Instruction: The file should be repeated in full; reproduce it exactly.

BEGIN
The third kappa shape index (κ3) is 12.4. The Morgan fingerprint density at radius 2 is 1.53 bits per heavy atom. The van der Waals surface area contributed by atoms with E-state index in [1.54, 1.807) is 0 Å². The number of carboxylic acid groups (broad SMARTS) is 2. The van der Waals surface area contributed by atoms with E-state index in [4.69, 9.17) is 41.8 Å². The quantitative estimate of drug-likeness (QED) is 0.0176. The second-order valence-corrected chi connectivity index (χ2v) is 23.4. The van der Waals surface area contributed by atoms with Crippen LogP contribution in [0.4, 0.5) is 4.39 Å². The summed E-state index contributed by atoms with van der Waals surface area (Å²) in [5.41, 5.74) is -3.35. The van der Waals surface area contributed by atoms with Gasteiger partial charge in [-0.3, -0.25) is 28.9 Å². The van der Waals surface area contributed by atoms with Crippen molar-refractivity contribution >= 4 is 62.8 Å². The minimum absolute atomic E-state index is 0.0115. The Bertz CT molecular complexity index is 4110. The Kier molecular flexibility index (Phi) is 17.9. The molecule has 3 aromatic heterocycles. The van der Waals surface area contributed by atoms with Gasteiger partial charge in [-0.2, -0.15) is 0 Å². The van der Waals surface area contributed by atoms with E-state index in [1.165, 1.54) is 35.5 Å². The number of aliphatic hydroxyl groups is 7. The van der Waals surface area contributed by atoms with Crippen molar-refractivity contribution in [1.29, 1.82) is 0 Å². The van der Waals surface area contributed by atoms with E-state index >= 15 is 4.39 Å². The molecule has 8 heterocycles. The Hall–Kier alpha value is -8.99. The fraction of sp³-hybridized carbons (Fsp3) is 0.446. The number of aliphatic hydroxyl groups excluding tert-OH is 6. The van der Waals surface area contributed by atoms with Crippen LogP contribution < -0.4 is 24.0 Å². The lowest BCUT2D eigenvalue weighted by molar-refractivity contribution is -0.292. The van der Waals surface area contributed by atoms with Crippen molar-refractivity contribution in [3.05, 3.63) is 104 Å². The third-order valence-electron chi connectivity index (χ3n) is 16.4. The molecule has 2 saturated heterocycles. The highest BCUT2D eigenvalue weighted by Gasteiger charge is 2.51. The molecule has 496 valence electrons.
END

The third kappa shape index (κ3) is 12.4. The Morgan fingerprint density at radius 2 is 1.53 bits per heavy atom. The van der Waals surface area contributed by atoms with E-state index in [1.54, 1.807) is 0 Å². The number of carboxylic acid groups (broad SMARTS) is 2. The van der Waals surface area contributed by atoms with E-state index in [4.69, 9.17) is 41.8 Å². The quantitative estimate of drug-likeness (QED) is 0.0176. The second-order valence-corrected chi connectivity index (χ2v) is 23.4. The van der Waals surface area contributed by atoms with Crippen LogP contribution in [0.4, 0.5) is 4.39 Å². The summed E-state index contributed by atoms with van der Waals surface area (Å²) in [5.41, 5.74) is -3.35. The van der Waals surface area contributed by atoms with Gasteiger partial charge in [-0.3, -0.25) is 28.9 Å². The van der Waals surface area contributed by atoms with Crippen molar-refractivity contribution >= 4 is 62.8 Å². The minimum absolute atomic E-state index is 0.0115. The Bertz CT molecular complexity index is 4110. The Kier molecular flexibility index (Phi) is 17.9. The molecule has 3 aromatic heterocycles. The van der Waals surface area contributed by atoms with Gasteiger partial charge in [-0.2, -0.15) is 0 Å². The van der Waals surface area contributed by atoms with E-state index in [1.165, 1.54) is 35.5 Å². The number of aliphatic hydroxyl groups is 7. The van der Waals surface area contributed by atoms with Crippen molar-refractivity contribution in [1.29, 1.82) is 0 Å². The van der Waals surface area contributed by atoms with E-state index >= 15 is 4.39 Å². The molecule has 8 heterocycles. The Hall–Kier alpha value is -8.99. The fraction of sp³-hybridized carbons (Fsp3) is 0.446. The number of aliphatic hydroxyl groups excluding tert-OH is 6. The van der Waals surface area contributed by atoms with Crippen LogP contribution < -0.4 is 24.0 Å². The lowest BCUT2D eigenvalue weighted by molar-refractivity contribution is -0.292. The van der Waals surface area contributed by atoms with Crippen molar-refractivity contribution in [3.05, 3.63) is 104 Å². The third-order valence-electron chi connectivity index (χ3n) is 16.4. The molecule has 2 saturated heterocycles. The highest BCUT2D eigenvalue weighted by Gasteiger charge is 2.51. The molecule has 496 valence electrons.